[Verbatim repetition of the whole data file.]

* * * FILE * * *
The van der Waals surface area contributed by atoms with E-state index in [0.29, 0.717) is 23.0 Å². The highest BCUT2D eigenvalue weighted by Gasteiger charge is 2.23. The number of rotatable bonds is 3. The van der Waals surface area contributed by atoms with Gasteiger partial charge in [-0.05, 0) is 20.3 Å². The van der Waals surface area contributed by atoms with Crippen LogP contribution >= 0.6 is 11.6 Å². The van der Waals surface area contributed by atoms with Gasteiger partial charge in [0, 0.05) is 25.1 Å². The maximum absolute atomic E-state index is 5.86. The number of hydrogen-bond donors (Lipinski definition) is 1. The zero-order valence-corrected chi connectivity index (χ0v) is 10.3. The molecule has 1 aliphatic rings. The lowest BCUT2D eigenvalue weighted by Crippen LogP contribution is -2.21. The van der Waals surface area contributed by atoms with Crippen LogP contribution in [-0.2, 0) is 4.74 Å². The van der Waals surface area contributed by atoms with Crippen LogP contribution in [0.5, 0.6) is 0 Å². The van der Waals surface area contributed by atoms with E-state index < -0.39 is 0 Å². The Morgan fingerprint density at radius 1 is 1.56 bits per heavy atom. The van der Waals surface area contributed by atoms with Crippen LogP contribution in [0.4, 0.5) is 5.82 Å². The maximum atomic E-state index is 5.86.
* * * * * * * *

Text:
The van der Waals surface area contributed by atoms with E-state index in [0.29, 0.717) is 23.0 Å². The highest BCUT2D eigenvalue weighted by Gasteiger charge is 2.23. The number of rotatable bonds is 3. The van der Waals surface area contributed by atoms with Gasteiger partial charge in [-0.05, 0) is 20.3 Å². The van der Waals surface area contributed by atoms with Crippen LogP contribution >= 0.6 is 11.6 Å². The van der Waals surface area contributed by atoms with Gasteiger partial charge in [0, 0.05) is 25.1 Å². The maximum absolute atomic E-state index is 5.86. The number of hydrogen-bond donors (Lipinski definition) is 1. The zero-order valence-corrected chi connectivity index (χ0v) is 10.3. The molecule has 1 aliphatic rings. The lowest BCUT2D eigenvalue weighted by Crippen LogP contribution is -2.21. The van der Waals surface area contributed by atoms with Crippen LogP contribution in [-0.2, 0) is 4.74 Å². The van der Waals surface area contributed by atoms with Crippen LogP contribution in [0.5, 0.6) is 0 Å². The van der Waals surface area contributed by atoms with E-state index < -0.39 is 0 Å². The Morgan fingerprint density at radius 1 is 1.56 bits per heavy atom. The van der Waals surface area contributed by atoms with Crippen LogP contribution in [0.4, 0.5) is 5.82 Å². The maximum atomic E-state index is 5.86.